Shortly after graduating from college and marrying, Ty'Lisha Summers and her husband Kiley found themselves overwhelmed with debt. They had good jobs, but student loans, their car and simply the cost of setting up their lives quickly added up. They hired a financial advisor, who gave them a road map for getting out of debt. When their success spurred friends and family to ask for their advice, Ty'Lisha and Kiley decided to launch their own business: SpenDebt.
SpenDebt is a financial technology company helping everyday people pay off their debt by using predefined debt micropayments with each credit transaction. It's a simple and very effective way to take the thinking out of paying off debt. Ty'Lisha's dream headline for her business would be, "SpenDebt helps save one million families from financial fatalities." Today, she shared with us a little about that goal and what she's learned along the way.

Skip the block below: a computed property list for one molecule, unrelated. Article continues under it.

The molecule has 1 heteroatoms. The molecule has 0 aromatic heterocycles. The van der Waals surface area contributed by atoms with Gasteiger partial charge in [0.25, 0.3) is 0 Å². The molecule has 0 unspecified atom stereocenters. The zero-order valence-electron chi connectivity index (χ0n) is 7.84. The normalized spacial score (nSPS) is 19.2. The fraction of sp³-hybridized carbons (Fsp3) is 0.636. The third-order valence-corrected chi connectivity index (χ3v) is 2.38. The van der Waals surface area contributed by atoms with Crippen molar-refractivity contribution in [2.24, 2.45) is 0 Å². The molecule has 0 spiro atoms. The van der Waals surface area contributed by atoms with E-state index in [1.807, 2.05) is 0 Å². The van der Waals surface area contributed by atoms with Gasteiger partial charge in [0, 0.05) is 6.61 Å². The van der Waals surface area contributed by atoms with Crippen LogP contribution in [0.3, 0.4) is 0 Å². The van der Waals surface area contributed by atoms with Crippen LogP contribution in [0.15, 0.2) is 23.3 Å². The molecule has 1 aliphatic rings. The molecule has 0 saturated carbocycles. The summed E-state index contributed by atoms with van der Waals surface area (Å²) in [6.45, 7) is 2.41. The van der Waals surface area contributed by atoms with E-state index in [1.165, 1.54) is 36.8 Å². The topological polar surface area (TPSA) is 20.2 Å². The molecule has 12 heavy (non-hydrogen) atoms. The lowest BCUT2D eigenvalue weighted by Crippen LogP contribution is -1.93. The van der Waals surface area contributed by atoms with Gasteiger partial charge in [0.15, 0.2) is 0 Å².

Why motivated you to start your business?
My husband and I overcame $140K in consumer debt. After sharing our testimony with others, we realized there were so many people stuck in the never-ending debt spiral without a plan to improve their financial situation.
What is something you know now that you wish you knew when you started?
Get customer validation early, like even before you have a product. And fail fast which means iterate as quickly as you can to figure out what works for you, your customers and ultimately your company.
What has been the most exciting or rewarding part of owning your own business?
Knowing that we are truly saving people from financial fatalities with a product we created!
Can you identify a moment in your business that was pivotal in your success?
When I learned to stop selling my product and start sharing my why, my story and the impact becoming debt free has had on my life.
What mentors or communities have been important for you as you developed your business?
Informal mentors helped validate ideas and leverage their networks for introductions. [And we have also worked with the] National Urban League, business accelerators and their alumni networks.
Do you have any advice for other women who are getting started in business?
Get your customers first. Listen to your customers. Fail fast…attempt, assess, adjust, then repeat until you figure out the formula that works for you.